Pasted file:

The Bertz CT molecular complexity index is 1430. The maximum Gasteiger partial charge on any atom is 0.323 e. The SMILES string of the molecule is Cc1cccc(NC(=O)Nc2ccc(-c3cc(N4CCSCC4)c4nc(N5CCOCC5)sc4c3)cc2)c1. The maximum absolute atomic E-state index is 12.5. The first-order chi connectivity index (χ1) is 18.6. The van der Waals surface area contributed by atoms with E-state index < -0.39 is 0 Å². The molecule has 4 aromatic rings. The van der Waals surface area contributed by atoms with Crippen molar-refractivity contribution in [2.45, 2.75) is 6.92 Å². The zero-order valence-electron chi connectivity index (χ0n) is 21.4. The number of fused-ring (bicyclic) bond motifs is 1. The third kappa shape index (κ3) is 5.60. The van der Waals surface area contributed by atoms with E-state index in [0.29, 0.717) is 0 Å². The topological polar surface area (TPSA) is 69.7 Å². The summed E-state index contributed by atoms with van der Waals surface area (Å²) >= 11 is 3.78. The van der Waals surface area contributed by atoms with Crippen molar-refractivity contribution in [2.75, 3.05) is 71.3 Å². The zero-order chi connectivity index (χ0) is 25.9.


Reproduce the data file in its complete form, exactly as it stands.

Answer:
The Bertz CT molecular complexity index is 1430. The maximum Gasteiger partial charge on any atom is 0.323 e. The SMILES string of the molecule is Cc1cccc(NC(=O)Nc2ccc(-c3cc(N4CCSCC4)c4nc(N5CCOCC5)sc4c3)cc2)c1. The maximum absolute atomic E-state index is 12.5. The first-order chi connectivity index (χ1) is 18.6. The van der Waals surface area contributed by atoms with E-state index < -0.39 is 0 Å². The molecule has 4 aromatic rings. The van der Waals surface area contributed by atoms with Crippen molar-refractivity contribution in [2.45, 2.75) is 6.92 Å². The zero-order valence-electron chi connectivity index (χ0n) is 21.4. The number of fused-ring (bicyclic) bond motifs is 1. The third kappa shape index (κ3) is 5.60. The van der Waals surface area contributed by atoms with E-state index in [0.29, 0.717) is 0 Å². The topological polar surface area (TPSA) is 69.7 Å². The summed E-state index contributed by atoms with van der Waals surface area (Å²) >= 11 is 3.78. The van der Waals surface area contributed by atoms with Crippen molar-refractivity contribution in [2.75, 3.05) is 71.3 Å². The zero-order chi connectivity index (χ0) is 25.9.